DHS Mayorkas Vows to Curb Coyotes, yet Aids Coyotes’ Clients

WASHINGTON, DC - MARCH 1: Secretary of Homeland Security Alejandro Mayorkas speaks during the daily press briefing at the White House on March 1, 2021 in Washington, DC. Mayorkas discussed the Biden administration's plans for overhauling immigration policy. (Photo by Drew Angerer/Getty Images)
Drew Angerer/Getty Images

President Joe Biden’s homeland security chief is promising to disrupt the coyotes’ and cartels’ migrant-delivery business, even though he is also relaying their migrant customers from the border into U.S. jobs.

“We know all too well that these [criminal] organizations put profit over human life with devastating consequences,” Alejandro Mayorkas, Biden’s secretary at the Department of Homeland Security, told reporters on April 27. He added:

With the help of our federal and foreign partners, we aim to cut off access to that [migration] profit by denying these [transnational] criminal organizations [TCOs] the ability to engage in travel, trade and finance in the United States. We intend to disrupt every facet of the logistical network that these organizations use to succeed. Operation Sentinel will focus on disrupting the transnational criminal organizations that smuggle migrants into the United States.

“Mayorkas and the Biden administration have no credibility,” responded Rob Law, a former DHS policy official who now works at the Center for Immigration Studies. Law added:

He is wagging his finger but at the end of the day, [he and his deputies] are complicit in a very dangerous criminal enterprise that induces and seduces poor foreign nationals, primarily from Central America, to leverage everything they have — and oftentimes, what they don’t have — to interact with coyotes and the cartels, be subjected to horrific conditions, just to come into the United States where, under the law, they have no basis to be here [or get jobs]. It is absolutely criminal that Secretary Mayorkas and the Biden administration are failing to enforce our immigration laws.

Rep. Clay Higgins (R-LA), the top Republican on the House’s panel on border security, told a House hearing on April 27:

[Mayorkas’s] Border Patrol agents on the ground told us that the federal government has become the largest facilitator of human smuggling at the border. That’s the perception of the boots on the ground … When you talk to those guys, [they say] their law enforcement mission has been transformed into facilitators of illegal crossings. That should be a wake-up call for Congress.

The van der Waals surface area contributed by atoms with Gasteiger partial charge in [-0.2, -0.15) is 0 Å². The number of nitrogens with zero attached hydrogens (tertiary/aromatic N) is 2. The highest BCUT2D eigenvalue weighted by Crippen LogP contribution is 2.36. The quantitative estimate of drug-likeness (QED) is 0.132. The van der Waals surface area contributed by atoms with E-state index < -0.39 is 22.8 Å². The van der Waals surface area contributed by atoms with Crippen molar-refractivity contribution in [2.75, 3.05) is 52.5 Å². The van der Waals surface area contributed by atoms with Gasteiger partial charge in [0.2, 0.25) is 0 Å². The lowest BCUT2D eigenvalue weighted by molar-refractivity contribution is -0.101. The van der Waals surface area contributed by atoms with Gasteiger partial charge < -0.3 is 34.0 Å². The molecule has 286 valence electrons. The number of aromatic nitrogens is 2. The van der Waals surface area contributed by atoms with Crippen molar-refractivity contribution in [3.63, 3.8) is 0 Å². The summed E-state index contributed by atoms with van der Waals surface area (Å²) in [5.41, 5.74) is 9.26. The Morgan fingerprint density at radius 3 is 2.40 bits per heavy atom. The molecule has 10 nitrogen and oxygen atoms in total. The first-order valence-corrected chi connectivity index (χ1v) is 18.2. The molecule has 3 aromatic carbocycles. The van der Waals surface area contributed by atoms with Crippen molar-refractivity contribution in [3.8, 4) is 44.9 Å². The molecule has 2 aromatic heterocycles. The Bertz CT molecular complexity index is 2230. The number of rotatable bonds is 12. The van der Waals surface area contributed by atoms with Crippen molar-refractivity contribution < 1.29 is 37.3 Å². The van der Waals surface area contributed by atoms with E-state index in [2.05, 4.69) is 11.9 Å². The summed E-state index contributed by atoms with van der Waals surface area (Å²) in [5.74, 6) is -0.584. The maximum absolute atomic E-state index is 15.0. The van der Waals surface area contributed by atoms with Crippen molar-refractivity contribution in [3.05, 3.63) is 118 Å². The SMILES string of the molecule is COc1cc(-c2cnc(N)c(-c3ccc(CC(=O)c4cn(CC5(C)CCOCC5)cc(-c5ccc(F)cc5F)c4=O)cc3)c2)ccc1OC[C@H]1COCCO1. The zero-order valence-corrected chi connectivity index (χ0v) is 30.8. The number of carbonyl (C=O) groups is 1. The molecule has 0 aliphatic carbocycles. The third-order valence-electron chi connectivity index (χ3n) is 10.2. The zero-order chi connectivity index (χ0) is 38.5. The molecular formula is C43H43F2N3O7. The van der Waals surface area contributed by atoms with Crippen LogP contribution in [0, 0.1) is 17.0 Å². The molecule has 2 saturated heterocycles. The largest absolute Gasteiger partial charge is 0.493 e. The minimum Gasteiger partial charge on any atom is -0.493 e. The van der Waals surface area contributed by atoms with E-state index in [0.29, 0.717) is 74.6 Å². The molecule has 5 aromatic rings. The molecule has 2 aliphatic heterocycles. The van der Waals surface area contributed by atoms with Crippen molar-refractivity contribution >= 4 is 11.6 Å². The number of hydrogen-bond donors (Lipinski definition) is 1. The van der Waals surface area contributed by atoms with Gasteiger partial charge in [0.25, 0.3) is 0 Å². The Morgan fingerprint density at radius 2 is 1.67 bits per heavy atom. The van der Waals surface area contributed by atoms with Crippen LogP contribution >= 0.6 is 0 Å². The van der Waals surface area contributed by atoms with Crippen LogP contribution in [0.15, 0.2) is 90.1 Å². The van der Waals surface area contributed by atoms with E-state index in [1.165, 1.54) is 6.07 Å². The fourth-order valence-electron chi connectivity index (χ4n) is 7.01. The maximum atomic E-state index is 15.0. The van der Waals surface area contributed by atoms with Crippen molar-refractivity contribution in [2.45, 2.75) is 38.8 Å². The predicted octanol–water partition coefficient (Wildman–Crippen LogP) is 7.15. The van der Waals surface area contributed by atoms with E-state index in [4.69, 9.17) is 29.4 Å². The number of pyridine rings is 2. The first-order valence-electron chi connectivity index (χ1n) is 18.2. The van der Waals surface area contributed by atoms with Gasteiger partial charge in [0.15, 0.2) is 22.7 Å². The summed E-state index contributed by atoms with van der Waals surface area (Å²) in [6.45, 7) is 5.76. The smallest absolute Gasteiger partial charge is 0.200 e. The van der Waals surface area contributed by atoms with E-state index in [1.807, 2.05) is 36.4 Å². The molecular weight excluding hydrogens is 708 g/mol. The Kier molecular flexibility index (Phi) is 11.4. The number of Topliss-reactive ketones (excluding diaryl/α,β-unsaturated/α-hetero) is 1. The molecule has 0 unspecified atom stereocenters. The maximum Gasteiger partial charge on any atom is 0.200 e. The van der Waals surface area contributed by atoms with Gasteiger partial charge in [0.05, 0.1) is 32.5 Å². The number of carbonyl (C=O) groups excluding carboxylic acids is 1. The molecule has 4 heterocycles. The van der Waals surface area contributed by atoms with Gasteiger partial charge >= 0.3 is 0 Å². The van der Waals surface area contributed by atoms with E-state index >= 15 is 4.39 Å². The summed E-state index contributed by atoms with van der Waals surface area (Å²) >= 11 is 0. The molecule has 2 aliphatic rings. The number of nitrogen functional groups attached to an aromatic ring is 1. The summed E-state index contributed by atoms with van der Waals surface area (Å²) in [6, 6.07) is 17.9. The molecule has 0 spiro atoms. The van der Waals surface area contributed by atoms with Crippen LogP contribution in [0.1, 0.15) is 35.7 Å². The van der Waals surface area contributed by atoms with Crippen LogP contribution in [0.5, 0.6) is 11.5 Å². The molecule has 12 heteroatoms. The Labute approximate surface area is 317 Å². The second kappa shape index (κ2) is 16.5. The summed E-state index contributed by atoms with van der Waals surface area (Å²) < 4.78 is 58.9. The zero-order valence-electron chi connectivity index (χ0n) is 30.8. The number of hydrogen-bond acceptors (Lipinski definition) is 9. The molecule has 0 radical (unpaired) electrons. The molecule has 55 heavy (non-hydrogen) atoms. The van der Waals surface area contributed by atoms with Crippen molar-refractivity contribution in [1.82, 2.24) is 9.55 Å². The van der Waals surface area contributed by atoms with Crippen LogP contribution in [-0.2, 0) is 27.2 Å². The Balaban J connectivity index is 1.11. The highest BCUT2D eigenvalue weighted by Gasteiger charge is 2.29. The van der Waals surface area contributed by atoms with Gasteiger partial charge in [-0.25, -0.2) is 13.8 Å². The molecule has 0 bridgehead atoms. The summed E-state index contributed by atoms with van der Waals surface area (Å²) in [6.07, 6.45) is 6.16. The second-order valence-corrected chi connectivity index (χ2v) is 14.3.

GOP politicians, immigration experts, and coyotes have told many reporters Mayorkas’s DHS is a critical relay in helping the coyotes and cartels deliver migrants — and the children of illegal migrants — from Central America to cities and towns around the United States.

“We deliver children to immigration (agents), and immigration (agents) are responsible for delivering them to their family members in the United States,” Daniel, a Guatemalan coyote, told Reuters for a March 23 article. “It’s good to take advantage of the moment because [separated] children are able to pass quickly,” he said.

“We’re complicit as a nation in human trafficking,” Sen. Lindsey Graham (R-SC) said at a March 26 press conference in Texas with 17 other GOP senators.

In contrast, Mayorkas’s agents try to disrupt the flow of drug profits back to the cartels in Mexico — but they also try to prevent the cartels’ drugs from being delivered into the United States.

Law said the coyotes’ lucrative conveyor belt of northward migrants and southward cash would halt if Mayorkas prevented the coyote-delivered migrants from getting U.S. jobs to pay their smuggling debts. The belt “delivers a supply of Central Americans [into U.S. jobs] and extracts money from the U.S. economy,” he said.

But Mayorkas’s pro-migration policies allow the conveyor belt to generate billions in profits by giving entry to job-seeking youths, work permits to adult migrants, and get-out-of-jail cards to migrants caught sneaking over the border, Law said, adding:

DHS is completing the [coyote-migrant] transactions. But if aliens get stopped at the border, and don’t get [the U.S. jobs] they paid for … and eventually that business model fails because the cartels and the coyotes can’t deliver [the jobs] they’re selling.

The reporters at the press conference did not quiz Mayorkas about how his multi-layered support for migration can be untangled from his opposition to the coyotes and cartels that deliver the migrants to his agency.

But Mayorkas’s actions are part of a bigger story: The cartels’ conveyor belt implements the U.S. policy of extraction-migration which deliberately pulls valuable resources from Central American countries for use in the U.S. economy — even though the extraction stalls their economies and blocks the emergence of middle-class democracies in Latin America.

“This is all made possible by the active engagement of the Biden administration to complete the criminal enterprise from the border to the interior,” said Law.

Instead of asking about this national policy, the selected reporters asked Mayorkas to remove even more barriers to migration and to provide more aid to the economic migrants who nudge down Americans’ wages and nudge up Americans’ housing costs.

Molly O’Toole at the Los Angeles Times, for example, argued that the Title 42 healthcare exclusion of some migrants helps Mexican criminals kidnap and ransom would-be migrants: